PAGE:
Expert Stamp of Approval
Sandra Berlin is known for her vast knowledge of fine arts insurance and her high energy.
In the past year alone Berlin helped negotiate insurance for about 45 different loans of artwork to museums so the individual collectors had the best coverage possible while the pieces were out of their control.
Analyzing individual museum policies is an important component of loaning and making sure a collector’s own carrier is aware that this change in exposure is prudent.
“In Chicago, Sandra has the reputation of being if not the most knowledgeable art broker, then one of the top two or three specializing in art insurance,” observed Scott Hodes, senior counsel at Bryan Cave law firm in Chicago and a fine art expert.
Chicago-based Lela Hersh, art adviser at her own Museum and Fine Arts Consulting LLC, observed that since forming her own company in 2003 she has referred many of her private and corporate clients to Berlin.
“She is always available, friendly and makes difficult information crystal clear for clients,” said Hersh.
“She’s not pushy at all and has a nice way of working with her high-end clientele.”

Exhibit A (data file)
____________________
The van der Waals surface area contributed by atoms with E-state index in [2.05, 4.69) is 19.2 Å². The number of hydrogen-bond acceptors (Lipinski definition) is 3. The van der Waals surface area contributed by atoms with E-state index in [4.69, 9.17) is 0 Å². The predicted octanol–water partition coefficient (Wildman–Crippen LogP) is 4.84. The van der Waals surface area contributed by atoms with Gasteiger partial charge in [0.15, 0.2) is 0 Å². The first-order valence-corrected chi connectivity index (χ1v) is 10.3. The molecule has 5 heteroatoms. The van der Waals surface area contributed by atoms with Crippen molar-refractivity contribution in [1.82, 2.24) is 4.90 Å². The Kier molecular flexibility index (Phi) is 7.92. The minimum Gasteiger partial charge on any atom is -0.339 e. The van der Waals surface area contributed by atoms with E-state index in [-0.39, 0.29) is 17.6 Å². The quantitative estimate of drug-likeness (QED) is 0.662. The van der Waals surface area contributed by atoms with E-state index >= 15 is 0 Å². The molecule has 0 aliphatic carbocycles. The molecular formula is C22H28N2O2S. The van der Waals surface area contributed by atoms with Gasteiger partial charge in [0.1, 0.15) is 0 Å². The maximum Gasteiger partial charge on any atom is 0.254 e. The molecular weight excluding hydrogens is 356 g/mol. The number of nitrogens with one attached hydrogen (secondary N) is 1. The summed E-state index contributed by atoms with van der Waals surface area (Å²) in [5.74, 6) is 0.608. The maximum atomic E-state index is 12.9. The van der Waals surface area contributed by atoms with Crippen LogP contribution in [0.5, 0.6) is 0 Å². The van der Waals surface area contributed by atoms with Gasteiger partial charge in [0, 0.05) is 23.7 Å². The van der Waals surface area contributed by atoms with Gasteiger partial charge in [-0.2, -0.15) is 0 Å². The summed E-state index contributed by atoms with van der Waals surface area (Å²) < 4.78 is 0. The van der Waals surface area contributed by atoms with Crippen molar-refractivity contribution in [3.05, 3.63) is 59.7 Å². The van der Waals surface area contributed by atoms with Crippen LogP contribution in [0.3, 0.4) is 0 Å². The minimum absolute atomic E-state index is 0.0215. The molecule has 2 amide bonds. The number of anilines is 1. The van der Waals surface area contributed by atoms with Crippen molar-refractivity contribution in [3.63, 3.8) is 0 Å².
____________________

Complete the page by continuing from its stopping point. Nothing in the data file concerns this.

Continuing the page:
Recently Hersh referred a private client to Berlin who is moving their home and artwork to Colorado.
“I can trust that she will take care of them,” Hersh said.
Clients of Sarah Johnson Court invariably cite her trustworthiness as the cornerstone of a healthy relationship with her.
“She knows her product and she really tries to help her customers as opposed to selling insurance just to get a commission,” said Laurans A. Mendelson, chairman and chief executive officer of Hollywood, Fla.-based HEICO, an aerospace and electronics products manufacturer.
“I’ve had situations in which she’s told me her policy is really not as good as a competing policy, so she said she wouldn’t recommend that I take hers,” Mendelson added. “She builds up great credibility that way.”
Mendelson also noted that Johnson Court does an excellent job of fighting with the insurance company to get better rates.
Anthony Tamer, founder and co-CEO of Miami-based HIG Capital, a worldwide private equity firm, said of Johnson Court: “Sarah has helped me specifically in getting our art insured in Florida, which, because of the flood and tropical weather conditions, is an expensive place to insure art. She worked very hard to get quotes from several insurance companies and was creative in finding reliable coverage that ended up being close to 30 percent more extensive, yet at a lower cost than most other providers.
“Most importantly, Sarah inspires trust, which is critical in a broker-client relationship,” Tamer added.
The Team Leader
Whether you are a large or smaller client of Diane Jackson, you are going to get the keen, comprehensive attention for which she is widely known.